South Africa’s largest cement producer PPC has awarded four major contracts for its R1.36bn Batsweledi expansion project, which has been tweaked to produce more cement with no increase to the cost tag. PPC awarded the main cement manufacturing plant contract to FL Smidth, which supplied and installed the existing Dwaalboom cement plant in 1985; the company awarded the installation contract to FFE Minerals-Vecor and it awarded the handling supply and installation contract to Bateman Africa.
Design and process tweaking has enabled South Africa’s largest cement producer to obtain 25 per cent more production capacity for the same R1.36bn investment in Batsweledi, a two-part project. The first main part of the project is made up of a R1.23bn investment in the new kiln line and related infrastructure at PPC’s existing Dwaalboom cement plant on the Limpopo-North West provincial border, and the second a R130m investment to recommission and upgrade the existing milling facility at PPC’s Jupiter works in Germiston, where clinker from the new Dwaalboom kiln line will be ground.
Batsweledi’s actual cement production will now be in excess of 1.25Mta – 25 per cent higher than the million tons announced when the board approved the Batsweledi project August last year, following 12-months of detailed feasibility study into anticipated cement-demand growth and the planned future retirement of older PPC production lines.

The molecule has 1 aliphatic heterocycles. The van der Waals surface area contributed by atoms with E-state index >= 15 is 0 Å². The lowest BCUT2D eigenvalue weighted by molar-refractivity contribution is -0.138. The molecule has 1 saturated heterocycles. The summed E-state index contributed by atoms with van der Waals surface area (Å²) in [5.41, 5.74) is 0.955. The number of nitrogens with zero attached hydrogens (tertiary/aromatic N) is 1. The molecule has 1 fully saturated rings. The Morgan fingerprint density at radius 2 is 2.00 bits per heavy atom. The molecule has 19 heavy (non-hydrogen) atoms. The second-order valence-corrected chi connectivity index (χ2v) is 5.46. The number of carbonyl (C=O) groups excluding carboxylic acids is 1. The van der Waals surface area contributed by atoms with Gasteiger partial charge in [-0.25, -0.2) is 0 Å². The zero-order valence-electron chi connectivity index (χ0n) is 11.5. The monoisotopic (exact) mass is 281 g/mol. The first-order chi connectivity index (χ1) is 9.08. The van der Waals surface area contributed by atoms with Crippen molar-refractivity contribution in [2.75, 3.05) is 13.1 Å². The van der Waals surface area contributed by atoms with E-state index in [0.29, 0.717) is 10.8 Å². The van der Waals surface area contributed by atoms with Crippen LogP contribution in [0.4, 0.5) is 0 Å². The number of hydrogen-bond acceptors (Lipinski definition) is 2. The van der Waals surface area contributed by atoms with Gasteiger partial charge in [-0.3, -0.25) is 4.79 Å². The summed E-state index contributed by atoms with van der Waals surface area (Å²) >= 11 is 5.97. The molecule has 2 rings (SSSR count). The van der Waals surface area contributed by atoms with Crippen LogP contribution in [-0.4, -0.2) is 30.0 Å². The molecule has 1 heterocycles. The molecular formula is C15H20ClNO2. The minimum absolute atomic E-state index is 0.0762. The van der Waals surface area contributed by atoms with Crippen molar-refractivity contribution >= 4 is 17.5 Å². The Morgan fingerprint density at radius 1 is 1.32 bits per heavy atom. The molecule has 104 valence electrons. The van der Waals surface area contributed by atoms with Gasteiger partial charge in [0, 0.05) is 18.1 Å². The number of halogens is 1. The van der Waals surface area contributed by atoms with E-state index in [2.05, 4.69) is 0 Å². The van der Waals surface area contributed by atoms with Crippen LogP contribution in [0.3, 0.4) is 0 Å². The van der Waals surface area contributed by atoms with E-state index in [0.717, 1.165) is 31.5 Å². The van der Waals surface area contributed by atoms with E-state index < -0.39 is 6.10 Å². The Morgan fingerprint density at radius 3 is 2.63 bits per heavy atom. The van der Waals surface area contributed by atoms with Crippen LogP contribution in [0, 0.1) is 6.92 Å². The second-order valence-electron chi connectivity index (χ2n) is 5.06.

When the expansion was announced last year, PPC CEO Orrie Fenn gave details of an intensive study undertaken by PPC that showed that industry capacity would be insufficient from 2007, which had led the company to its decision to recommission its Jupiter kiln in Germiston. In fact, as a short-term measure, every kiln that PPC possessed had been recommissioned.
The study undertaking by PPC showed that per-capita consumption of cement in South Africa’s wealthiest province of Gauteng was powering its way to European Union levels, with the Western Cape at the time a shade off Mexico’s consumption per person per year - and that was ahead of the announcement of the government’s R372-billion capital expenditure plan on new public energy and transport infrastructure (abstracted from Engineering News).